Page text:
Wilson Hall rededicated for ASU osteopathy school, classes to begin in August
Arkansas State University Vice Chancellor for University Advancement Dr. Jason Penry said Thursday (June 2) it was three and a half year journey to take one of the oldest buildings on the Jonesboro campus and turn it into a medical school.
The journey will continue into the future as university officials and the New York Institute of Technology opened a $12.6 million osteopathy school at Wilson Hall. The building, which housed the political science, English and history departments, opened in 1932 and has served thousands of students, university officials said in discussing the building.
ASU-Jonesboro Chancellor Dr. Tim Hudson said the new school will create medical personnel to help an underserved area, while the rededication of Wilson Hall in the center of campus will help the university as well.
“I believe Robert E. Lee Wilson (the building’s namesake) would be proud today,” Hudson said.
Hudson also thanked the New York Institute of Technology for their support with the project, noting he believes the relationship between ASU and NYIT is built on trust. ASU system president Dr. Charles Welch said the relationship between ASU and NYIT is transformative for the region and will be paid for entirely by private funds.
“We are transforming lives, literally,” Welch said.
ASU began working with NYIT in 2012 on the medical school project. Welch said U.S. Rep. Rick Crawford, R-Jonesboro, several ASU board members, Delta Regional Authority federal co-chairman Chris Masingill, former Gov. Mike Beebe and Gov. Asa Hutchinson worked to make the project happen.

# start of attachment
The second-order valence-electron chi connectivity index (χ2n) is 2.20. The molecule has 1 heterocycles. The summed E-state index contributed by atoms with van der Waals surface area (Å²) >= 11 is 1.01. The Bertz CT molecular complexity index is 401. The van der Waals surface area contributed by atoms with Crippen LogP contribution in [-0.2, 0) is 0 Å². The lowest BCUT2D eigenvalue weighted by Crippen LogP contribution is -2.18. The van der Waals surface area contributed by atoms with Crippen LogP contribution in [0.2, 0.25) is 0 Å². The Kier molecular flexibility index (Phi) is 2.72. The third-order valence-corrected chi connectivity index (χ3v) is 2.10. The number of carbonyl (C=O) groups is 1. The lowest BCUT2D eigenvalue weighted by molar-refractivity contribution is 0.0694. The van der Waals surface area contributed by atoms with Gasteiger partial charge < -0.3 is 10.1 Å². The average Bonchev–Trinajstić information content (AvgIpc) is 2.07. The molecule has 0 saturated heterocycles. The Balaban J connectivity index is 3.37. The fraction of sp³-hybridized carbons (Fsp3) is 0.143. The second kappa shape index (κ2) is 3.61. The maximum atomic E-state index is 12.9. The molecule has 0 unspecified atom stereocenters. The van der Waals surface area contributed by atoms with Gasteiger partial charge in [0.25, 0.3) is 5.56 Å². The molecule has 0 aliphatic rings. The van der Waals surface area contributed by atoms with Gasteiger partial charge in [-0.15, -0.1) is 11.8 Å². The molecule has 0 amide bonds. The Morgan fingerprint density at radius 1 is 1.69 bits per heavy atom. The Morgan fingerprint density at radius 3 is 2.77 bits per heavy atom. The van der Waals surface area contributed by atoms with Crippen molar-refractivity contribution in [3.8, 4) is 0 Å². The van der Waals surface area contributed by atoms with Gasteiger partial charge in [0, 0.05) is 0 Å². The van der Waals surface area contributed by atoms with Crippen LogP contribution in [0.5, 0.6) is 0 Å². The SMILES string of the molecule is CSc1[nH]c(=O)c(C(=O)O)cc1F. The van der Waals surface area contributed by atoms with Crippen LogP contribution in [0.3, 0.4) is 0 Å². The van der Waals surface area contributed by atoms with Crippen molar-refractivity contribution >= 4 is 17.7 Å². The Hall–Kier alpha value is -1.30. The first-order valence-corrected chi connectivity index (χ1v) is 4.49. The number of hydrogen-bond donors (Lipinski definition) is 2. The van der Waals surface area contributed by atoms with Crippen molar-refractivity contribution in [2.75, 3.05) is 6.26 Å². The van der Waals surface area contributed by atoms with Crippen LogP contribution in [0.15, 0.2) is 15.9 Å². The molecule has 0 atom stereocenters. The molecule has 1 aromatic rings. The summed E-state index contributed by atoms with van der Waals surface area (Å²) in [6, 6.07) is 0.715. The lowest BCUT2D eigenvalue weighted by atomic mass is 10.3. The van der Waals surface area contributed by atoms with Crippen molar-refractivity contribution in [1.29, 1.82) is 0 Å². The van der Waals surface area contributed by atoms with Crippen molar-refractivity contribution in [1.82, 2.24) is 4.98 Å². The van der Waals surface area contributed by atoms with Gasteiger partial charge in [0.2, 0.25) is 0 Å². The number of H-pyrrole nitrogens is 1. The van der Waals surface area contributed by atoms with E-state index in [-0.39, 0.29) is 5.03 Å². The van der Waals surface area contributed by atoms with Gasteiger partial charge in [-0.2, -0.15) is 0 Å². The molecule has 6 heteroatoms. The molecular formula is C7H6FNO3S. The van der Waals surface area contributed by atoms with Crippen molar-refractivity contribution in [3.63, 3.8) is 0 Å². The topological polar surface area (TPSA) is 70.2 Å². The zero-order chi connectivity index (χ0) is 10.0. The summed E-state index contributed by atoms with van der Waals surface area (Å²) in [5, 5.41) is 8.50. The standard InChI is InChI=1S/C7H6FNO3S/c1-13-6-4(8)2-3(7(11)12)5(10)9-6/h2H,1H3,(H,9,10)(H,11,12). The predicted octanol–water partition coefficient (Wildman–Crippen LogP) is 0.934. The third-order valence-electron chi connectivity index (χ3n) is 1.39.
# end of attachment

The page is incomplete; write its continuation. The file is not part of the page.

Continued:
NYIT received final approval late last year to open the school. Classes begin Aug. 8, with the first graduation in May 2020. Officials said earlier this year that 115 students will start classes with another 150 students on a waiting list. The college will also draw students from the surrounding area, including Arkansas, Alabama, Missouri, Mississippi and Tennessee.
NYIT president Dr. Edward Guiliano said the new school will use technology to teach students about medicine, with a floor set aside to train students using cadavers. Dr. Barbara Ross-Lee, who will serve as dean of the school, said the school will seek to work on a crisis in healthcare in the Delta by training people in medicine. Ross-Lee said osteopathic medicine is a fast growing industry in the United States, with schools all over the country.
The average student in this year’s group has a 3.6 grade point average, with 20% of the students already with masters degrees, Ross-Lee said.
“The practice of medicine is an awesome responsibility. But we have an awesome responsibility to teach medicine, not just now but seven to 10 years from now,” Ross-Lee said.
Hutchinson said the new school is a good partnership, with ASU working on innovation.
“Higher education should be in the business of meeting the needs of the state of Arkansas. And Arkansas State University has done that,” Hutchinson said.
The osteopathy school at ASU is one of two schools being built in the state. The Arkansas College of Osteopathy Medicine will open in Fort Smith next year, in a $31 million facility with 600 students and 65 employees.